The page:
Pete was not crying at all, but only playing away on his whistle and gazing out to sea with a look of dumb vacancy. Katherine knelt beside him, put her arms around his neck, and cried for both of them.

Somebody hailed him from the hedge by the water-trough, and he rose, took off his cap, smoothed his hair with his hand, and walked towards the house without a word.

Bridget was dying of pleurisy, brought on by a long day's work at trimming turnips in a soaking rain. Dr. Mylechreest had poultice her lungs with mustard and linseed, but all to no purpose. "It's feeling the same as the sun on your back at harvest," she murmured yet the poultices brought no heat to her frozen chest.

Caesar Cregeen was at her side; John the Clerk, too, called John the Widow; Kelly, the rural postman, who went by the name of Kelly the Thief; as well as Black Tom, her father. Csar was discoursing of sinners and their latter end. John was remembering how at his election to the clerkship he had rashly promised to bury the poor for nothing; Kelly was thinking he would be the first to carry the news to Christian Ballawhaine; and Black Tom was varying the exercise of pounding rock-sugar for his bees with that of breaking his playful wit on the dying woman.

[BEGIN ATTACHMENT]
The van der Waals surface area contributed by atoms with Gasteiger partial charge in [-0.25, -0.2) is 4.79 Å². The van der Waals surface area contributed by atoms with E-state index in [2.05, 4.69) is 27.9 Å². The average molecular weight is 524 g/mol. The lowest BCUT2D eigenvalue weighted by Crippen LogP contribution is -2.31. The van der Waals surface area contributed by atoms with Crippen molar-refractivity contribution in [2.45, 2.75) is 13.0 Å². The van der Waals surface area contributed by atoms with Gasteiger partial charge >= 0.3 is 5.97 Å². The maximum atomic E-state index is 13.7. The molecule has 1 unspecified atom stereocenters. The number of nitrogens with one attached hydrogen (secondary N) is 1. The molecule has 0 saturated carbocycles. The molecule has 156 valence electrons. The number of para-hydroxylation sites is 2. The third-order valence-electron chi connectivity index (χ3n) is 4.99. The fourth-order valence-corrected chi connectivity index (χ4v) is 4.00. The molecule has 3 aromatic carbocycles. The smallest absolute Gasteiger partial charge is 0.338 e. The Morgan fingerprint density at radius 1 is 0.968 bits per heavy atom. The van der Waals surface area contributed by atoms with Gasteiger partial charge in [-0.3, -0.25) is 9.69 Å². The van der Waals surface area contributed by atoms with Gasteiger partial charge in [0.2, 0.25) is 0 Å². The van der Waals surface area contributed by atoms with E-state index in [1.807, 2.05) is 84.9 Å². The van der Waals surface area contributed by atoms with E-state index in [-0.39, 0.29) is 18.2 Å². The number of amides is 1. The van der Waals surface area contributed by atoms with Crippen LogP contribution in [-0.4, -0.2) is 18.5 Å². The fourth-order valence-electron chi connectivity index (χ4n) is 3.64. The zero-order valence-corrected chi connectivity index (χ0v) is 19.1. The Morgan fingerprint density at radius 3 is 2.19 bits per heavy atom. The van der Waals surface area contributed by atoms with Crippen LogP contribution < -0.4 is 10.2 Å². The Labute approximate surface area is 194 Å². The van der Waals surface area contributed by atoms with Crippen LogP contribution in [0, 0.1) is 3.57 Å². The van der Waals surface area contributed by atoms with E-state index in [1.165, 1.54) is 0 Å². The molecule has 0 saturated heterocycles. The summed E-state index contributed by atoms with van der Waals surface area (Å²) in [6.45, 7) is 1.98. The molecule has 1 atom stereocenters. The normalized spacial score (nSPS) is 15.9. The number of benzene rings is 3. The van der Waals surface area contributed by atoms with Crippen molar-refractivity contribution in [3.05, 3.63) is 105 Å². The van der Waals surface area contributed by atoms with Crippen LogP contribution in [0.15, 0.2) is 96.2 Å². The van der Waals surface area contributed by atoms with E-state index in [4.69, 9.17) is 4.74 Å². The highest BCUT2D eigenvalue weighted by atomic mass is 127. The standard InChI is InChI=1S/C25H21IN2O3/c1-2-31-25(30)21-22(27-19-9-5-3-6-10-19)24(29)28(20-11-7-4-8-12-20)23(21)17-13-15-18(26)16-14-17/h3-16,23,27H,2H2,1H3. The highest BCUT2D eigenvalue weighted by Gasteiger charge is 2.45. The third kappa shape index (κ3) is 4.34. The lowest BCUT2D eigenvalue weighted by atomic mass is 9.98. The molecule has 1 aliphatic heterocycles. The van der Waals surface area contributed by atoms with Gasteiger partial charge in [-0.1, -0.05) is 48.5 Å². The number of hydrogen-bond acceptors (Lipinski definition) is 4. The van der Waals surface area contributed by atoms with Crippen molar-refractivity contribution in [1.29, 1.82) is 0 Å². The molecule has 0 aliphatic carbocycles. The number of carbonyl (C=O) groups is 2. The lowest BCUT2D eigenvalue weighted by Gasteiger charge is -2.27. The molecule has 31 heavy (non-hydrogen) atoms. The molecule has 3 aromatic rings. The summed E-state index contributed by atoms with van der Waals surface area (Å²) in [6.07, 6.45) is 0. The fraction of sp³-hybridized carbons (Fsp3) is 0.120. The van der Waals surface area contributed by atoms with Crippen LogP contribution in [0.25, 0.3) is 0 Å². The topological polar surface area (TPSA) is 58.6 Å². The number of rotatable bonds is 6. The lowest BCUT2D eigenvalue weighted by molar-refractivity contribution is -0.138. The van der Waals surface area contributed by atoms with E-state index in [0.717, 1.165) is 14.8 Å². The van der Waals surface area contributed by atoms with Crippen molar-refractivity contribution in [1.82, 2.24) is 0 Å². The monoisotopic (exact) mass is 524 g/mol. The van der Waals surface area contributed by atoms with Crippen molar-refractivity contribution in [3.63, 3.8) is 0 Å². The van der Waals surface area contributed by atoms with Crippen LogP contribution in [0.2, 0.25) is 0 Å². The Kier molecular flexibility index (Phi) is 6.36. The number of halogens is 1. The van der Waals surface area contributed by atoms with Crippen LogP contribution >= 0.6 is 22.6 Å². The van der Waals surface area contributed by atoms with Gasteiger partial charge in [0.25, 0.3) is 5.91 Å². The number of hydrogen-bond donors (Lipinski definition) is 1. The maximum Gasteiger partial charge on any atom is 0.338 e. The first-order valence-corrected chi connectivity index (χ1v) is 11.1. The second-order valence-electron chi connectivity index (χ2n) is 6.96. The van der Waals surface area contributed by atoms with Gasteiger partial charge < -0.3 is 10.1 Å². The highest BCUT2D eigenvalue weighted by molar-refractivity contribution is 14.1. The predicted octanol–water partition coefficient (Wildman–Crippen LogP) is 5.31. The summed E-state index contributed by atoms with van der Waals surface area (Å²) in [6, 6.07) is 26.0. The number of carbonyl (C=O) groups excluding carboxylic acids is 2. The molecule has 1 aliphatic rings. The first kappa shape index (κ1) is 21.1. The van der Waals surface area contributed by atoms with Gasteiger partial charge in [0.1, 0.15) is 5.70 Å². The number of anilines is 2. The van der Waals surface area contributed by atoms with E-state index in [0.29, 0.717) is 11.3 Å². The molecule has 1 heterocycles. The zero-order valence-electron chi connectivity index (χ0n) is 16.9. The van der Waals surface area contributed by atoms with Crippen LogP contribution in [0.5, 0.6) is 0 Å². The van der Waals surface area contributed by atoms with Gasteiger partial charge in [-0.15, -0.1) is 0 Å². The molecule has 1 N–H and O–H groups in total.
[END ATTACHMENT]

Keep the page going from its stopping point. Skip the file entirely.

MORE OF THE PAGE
"No use; I'm laving you; I'm going on my long journey," said Bridget, while Grannie used a shovel as a fon to relieve her gusty breathing.

" Got anything in your pocket for the road, woman ? " said the thatcher.

" It's not houses of bricks and mortal I'm for calling at now," she ., answered.

"Dear heart! Put up a bit of a prayer," whispered Grannie to her husband; and Caesar took a pinch of snuff out of his waistcoat pocket, and fell to "wrastling with the Lord."

Bridget seemed to be comforted. " I see the jasper gates," she panted, fixing her hazy eyes on the scraas under the thatch, from which broken spiders' webs hung down like rats' tails.